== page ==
Since Red Deer’s Ronald McDonald House opened 10 years ago, a dedicated group of volunteers have served up the very definition of comfort food through the Home for Dinner program.
“It’s a really, really hands-on volunteer experience,” said Suzanne Pescod, director of marketing and communications for Ronald McDonald House Charities Alberta. Ronald McDonald House provides a temporary home for families with children who are getting medical treatment.
“Not only do volunteers make the meals for families, but often times they sit down and enjoy a meal,” said Pescod. “They talk to families. They got to know their stories,” said Pescod.
Unfortunately, the pandemic, and the health restrictions that followed, meant volunteers could no longer come to Ronald McDonald House to prepare meals for two years. Instead, donations were used to buy dinners prepared in commercial kitchens and restaurants for delivery.
Now that restrictions have lifted, volunteer cooking teams are once again welcome.
Red Deer Ronald McDonald House general manager Lori Rechlo said they have enough volunteers to cover meals about three days a week and more help would be welcomed.
“We’d love to get it back to seven days a week,” said Rechlo.
“It was a huge program prior to COVID. It was a one-month waiting list (for volunteers).”
Cooking teams came from all over. Some were family groups, others came from churches or local service clubs. Many had a specific day each month that they would prepare food for 15 to 20 people.
Casseroles, soups, chili and tacos were all popular choices. Teams of four to eight people are ideal to have meals ready for 5:30 p.m. each day.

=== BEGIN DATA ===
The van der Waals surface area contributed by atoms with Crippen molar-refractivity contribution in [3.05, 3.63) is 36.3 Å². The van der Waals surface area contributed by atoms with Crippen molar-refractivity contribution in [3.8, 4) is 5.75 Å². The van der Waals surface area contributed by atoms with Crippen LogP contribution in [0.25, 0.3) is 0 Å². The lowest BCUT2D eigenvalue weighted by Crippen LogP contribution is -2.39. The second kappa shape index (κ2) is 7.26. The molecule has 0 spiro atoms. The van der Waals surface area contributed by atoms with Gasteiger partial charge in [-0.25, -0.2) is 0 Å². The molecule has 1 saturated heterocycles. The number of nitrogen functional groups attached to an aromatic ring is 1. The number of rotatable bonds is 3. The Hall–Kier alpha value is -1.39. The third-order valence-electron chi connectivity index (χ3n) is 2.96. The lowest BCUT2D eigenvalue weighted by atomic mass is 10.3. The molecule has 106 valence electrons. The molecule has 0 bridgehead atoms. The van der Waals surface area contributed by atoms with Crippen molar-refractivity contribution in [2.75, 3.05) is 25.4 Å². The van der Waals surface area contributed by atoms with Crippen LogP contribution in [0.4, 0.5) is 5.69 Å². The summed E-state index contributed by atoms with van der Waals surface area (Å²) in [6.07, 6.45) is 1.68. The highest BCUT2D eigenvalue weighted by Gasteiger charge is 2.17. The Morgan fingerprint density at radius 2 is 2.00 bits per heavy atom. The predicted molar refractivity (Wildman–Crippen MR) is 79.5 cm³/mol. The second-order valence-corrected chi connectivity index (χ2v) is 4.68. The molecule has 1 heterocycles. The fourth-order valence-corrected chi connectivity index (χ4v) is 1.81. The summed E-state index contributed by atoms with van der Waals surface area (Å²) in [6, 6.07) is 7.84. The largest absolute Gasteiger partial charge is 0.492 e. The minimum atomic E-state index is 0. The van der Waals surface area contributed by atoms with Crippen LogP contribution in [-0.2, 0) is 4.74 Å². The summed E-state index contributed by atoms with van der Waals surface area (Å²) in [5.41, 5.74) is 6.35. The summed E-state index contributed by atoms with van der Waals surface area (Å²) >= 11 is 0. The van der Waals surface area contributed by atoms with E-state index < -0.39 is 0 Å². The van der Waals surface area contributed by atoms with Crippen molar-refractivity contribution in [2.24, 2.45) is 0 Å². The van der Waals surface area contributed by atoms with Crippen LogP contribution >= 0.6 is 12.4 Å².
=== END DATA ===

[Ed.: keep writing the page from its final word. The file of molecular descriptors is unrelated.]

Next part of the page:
Susan Haggas and her family are very grateful for the meals they had while daughter Meghan was being treated for high-risk leukemia in Calgary’s Children’s Hospital. Over the last 2 1/2 years there have been many stays at the Calgary Ronald McDonald House.
“It was our home away from home. It was a really cozy place for us,” she said.
The meals were deeply appreciated by her family as Meghan, who is now in remission, received her treatments.
Susan is now volunteering at Red Deer’s Ronald McDonald House, working at reception, making breakfasts and cookies. But she hopes to do even more cooking.
“Our whole family would love to come in and cook. It would be great.”
For those who would like to help others, volunteering to make meals means so much to families staying at Ronald McDonald House, she said.
“We really appreciate when people come in and cook. You don’t feel so alone. You feel like someone cares. It’s nice.”
Pescod hears often how important the program has been for families.
“Families are coming from these different locations, all around the province, often times in emergency situations. They’re under incredible stress already.
“Then, they’re often not in their home communities. They’re not going leave bedside to go grocery shopping to make meals and keep themselves sustained while they’re also dealing with this medical situation.
“Home for Dinner is a massive time saver, a huge financial saver for families and a piece of comfort after spending 14 hours at the hospital. It just smells like home when you’ve got this big meal cooking in the kitchen.”
“A lot of groups take inspiration from their own families. So, they are offering cooking those comfort meals that they have at home.”
“They are very conscience that it’s a kid’s atmosphere so sometimes they are bringing in fun desserts and making sundaes.”
For more information on how to volunteer for Home for Dinner go to rmhcalberta.org.